This week, a cartoon published in pan-Arab daily Al-Sharq al-Awsat best summed up (as drawings often do) the effect revelations made by whistle-blowing website WikiLeaks had had on the Middle East and North Africa.
Depicted under the caption: 'The Arab World before WikiLeaks', a man was pictured dozing on a chair. Alongside was an identical image of the snoozing gentleman. The caption? 'The Arab World after WikiLeaks.'
In Lebanon, in particular, the response to hundreds of leaked diplomatic documents -- detailing deception by officials, scandalous volte-faces from politicians and condescending appraisals from United States Embassy staff -- has been lukewarm at best.
Lebanon is country used to several things thrown up and apparently exposed by 'Cablegate.' Long wearied by their position at the center of regional power brokers' tugs of war, many here are rightly unsurprised when they hear, for example, that former Prime Minister Fouad Siniora encouraged US officials to try and cleave a break between Iranian and Syrian influence in Beirut.
It comes as little shock to hear that the United Nations investigation into who murdered another former prime minister, Rafik Hariri, was beset by delays and uncertainty. People have been saying as much since the establishment of the UN International Independent Investigative Committee (UNIIIC).
That the UN employs burdensome bureaucracy would surprise only the most naïve underling at New York HQ; that the US may have been using intelligence flights to gather data on Lebanon and transferring DNA information from Hariri's blast sight back to the FBI only appears to confirm what UNIIIC's decriers have uttered repeatedly.
That the investigation was a US backed 'plot' may be a barb too far, but there is certainly enough suggestion contained within cables to cast aspersions on the probe's impartiality.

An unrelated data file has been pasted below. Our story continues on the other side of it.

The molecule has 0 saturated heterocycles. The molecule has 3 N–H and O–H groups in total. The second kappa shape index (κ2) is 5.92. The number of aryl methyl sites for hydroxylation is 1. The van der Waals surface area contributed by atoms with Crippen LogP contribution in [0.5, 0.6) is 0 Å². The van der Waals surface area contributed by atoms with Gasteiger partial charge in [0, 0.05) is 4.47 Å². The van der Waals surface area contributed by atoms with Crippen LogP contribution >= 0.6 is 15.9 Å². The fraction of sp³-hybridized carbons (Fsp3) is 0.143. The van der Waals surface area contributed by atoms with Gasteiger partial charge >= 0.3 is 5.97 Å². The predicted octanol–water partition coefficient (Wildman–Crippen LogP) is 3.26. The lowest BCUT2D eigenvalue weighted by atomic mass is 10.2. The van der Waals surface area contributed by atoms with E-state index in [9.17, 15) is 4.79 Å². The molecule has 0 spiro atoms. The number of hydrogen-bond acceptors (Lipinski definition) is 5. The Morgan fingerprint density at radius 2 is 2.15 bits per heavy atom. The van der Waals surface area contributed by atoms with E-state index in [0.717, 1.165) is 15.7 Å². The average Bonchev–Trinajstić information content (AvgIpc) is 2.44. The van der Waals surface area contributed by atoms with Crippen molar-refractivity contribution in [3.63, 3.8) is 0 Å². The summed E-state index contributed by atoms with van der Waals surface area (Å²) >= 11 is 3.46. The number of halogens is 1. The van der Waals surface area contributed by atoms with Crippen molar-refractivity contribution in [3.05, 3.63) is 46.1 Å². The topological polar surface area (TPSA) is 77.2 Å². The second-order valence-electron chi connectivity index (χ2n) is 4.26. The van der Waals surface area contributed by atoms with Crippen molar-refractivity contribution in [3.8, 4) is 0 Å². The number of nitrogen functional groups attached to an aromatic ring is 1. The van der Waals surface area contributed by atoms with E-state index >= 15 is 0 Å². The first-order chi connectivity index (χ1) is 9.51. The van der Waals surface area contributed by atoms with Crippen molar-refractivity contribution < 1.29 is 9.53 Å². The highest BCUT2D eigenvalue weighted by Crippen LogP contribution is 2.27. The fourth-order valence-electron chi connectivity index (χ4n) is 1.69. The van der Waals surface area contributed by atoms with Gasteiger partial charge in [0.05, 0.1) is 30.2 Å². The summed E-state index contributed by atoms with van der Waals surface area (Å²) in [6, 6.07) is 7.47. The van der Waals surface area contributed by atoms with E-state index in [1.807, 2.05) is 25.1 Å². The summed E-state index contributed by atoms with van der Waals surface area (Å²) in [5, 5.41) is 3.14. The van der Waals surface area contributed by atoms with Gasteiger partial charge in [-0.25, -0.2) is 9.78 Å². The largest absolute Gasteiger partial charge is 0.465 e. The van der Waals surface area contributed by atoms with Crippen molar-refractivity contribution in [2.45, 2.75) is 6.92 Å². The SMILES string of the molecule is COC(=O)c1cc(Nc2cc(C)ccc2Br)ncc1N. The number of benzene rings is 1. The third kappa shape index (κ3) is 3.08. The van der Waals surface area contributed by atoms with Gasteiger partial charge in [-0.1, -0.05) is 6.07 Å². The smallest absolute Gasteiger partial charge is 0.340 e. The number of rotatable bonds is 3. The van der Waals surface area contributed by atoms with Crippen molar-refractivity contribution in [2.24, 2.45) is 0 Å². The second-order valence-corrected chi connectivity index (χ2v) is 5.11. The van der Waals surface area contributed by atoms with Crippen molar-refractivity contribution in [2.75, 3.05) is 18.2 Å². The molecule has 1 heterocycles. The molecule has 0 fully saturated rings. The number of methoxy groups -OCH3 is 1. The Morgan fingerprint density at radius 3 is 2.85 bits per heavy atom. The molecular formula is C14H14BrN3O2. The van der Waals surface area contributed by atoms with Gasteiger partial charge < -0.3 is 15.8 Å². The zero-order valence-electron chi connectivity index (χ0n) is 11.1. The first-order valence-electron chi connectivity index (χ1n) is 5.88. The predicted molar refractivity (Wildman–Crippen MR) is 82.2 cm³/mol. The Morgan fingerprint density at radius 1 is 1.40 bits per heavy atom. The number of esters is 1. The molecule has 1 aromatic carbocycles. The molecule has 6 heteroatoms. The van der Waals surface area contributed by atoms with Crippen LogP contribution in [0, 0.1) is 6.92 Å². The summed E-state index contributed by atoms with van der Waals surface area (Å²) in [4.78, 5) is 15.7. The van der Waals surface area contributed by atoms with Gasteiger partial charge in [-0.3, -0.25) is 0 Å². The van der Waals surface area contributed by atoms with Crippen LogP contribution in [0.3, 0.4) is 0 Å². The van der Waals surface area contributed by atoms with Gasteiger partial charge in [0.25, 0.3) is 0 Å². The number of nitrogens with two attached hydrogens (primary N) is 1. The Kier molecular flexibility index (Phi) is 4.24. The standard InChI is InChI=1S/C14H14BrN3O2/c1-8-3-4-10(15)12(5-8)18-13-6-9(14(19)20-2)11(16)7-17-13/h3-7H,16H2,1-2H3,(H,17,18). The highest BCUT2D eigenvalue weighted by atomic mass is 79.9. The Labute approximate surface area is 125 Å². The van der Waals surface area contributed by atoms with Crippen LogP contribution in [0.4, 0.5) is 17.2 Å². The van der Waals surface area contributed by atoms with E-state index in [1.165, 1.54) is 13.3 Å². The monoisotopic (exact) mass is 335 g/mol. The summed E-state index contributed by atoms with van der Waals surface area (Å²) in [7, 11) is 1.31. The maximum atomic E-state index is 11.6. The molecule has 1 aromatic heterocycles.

Even the revelation that Saudi Arabia pressed for an "Arab Force" to confront Hezbollah in Lebanon is unlikely to rouse local somnambulism.
Riyadh doesn't like Tehran. It would countenance anything that could perceivably weaken Iranian influence in the region. So far, so predictable. The Lebanese Army is unable to guarantee security or impose authority (it was even less apt to do so back when the cable was sent in 2008).
Hezbollah had just flexed its muscles in Beirut, reneging, in the process, on a promise that its controversial arsenal of weapons would never be aimed at fellow Lebanese. Majority lawmakers were squawking how the clashes of May 2008 demonstrated, in the clearest possible terms, Iran's desire to turn Lebanon into a Tehran fiefdom. Pro-government forces had been hit hard. So Saudi Arabia's foreign minister had informed the US of a harebrained scheme to bring in peripheral fighters from Arab states in order to kick Hezbollah out.
Perhaps the only genuinely shocking thing about this is how a senior official from one of the US's chief regional allies could misread a security and infrastructural situation so profoundly incorrectly.
A similar incident, dealing with Lebanon's Defense Minister Elias Murr, did pique some interest. He is alleged to have informed US representatives how best to handle a fresh Israeli offensive in Lebanon in a manner that could weaken Hezbollah's clout. Treason! some cried at the news.
Murr was making it clear that in the event of another potentially devastating conflict, the Lebanese Army would not get involved. It may not be the kind of thing you want journalists pressing in your face, but these comments were far from unimaginable. Nevertheless, a denial was issued.
The cables we have so far seen on Lebanon are interesting, but not revelatory, in the same way that it is satisfying to catch a co-worker you long suspected of stealing your milk in the act of thievery. We know politicians lie, especially in Lebanon. We know that external pressures and allegiances fragment the domestic political scene and that US officials have their favorite parties, ordained from on high in Washington. It is scarcely necessary to mention the pervasive distrust of US agendas in this part of the world.
The miasma of Lebanese political and diplomatic chatter often -- daily, even -- throws up similar allegations to those exposed by WikiLeaks. And exposing them is absolutely the good and right thing to have done, as is reported what's unearthed. But while the world stares agog at cable after cable of diplomatic duplicity, Lebanon's weariness at political double-standards has not been refreshed just yet.